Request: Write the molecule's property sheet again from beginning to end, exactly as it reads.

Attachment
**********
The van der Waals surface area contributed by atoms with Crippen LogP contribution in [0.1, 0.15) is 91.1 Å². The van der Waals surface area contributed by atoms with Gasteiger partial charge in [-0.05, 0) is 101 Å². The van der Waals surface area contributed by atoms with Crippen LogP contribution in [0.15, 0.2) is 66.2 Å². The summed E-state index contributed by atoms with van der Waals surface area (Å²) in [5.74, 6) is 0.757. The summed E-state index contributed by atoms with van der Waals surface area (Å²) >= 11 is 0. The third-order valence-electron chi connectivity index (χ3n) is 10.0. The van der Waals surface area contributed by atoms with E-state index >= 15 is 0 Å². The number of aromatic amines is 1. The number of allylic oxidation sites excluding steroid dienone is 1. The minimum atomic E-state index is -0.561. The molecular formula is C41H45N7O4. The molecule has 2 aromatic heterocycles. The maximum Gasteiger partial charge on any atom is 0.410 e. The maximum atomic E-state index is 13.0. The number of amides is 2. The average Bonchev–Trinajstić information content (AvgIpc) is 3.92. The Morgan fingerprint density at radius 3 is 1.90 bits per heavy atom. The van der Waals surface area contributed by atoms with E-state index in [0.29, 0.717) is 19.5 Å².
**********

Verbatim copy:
The van der Waals surface area contributed by atoms with Crippen LogP contribution in [0.1, 0.15) is 91.1 Å². The van der Waals surface area contributed by atoms with Gasteiger partial charge in [-0.05, 0) is 101 Å². The van der Waals surface area contributed by atoms with Crippen LogP contribution in [0.15, 0.2) is 66.2 Å². The summed E-state index contributed by atoms with van der Waals surface area (Å²) in [5.74, 6) is 0.757. The summed E-state index contributed by atoms with van der Waals surface area (Å²) >= 11 is 0. The third-order valence-electron chi connectivity index (χ3n) is 10.0. The van der Waals surface area contributed by atoms with E-state index >= 15 is 0 Å². The number of aromatic amines is 1. The number of allylic oxidation sites excluding steroid dienone is 1. The minimum atomic E-state index is -0.561. The molecular formula is C41H45N7O4. The molecule has 2 aromatic heterocycles. The maximum Gasteiger partial charge on any atom is 0.410 e. The maximum atomic E-state index is 13.0. The number of amides is 2. The average Bonchev–Trinajstić information content (AvgIpc) is 3.92. The Morgan fingerprint density at radius 3 is 1.90 bits per heavy atom. The van der Waals surface area contributed by atoms with E-state index in [0.29, 0.717) is 19.5 Å².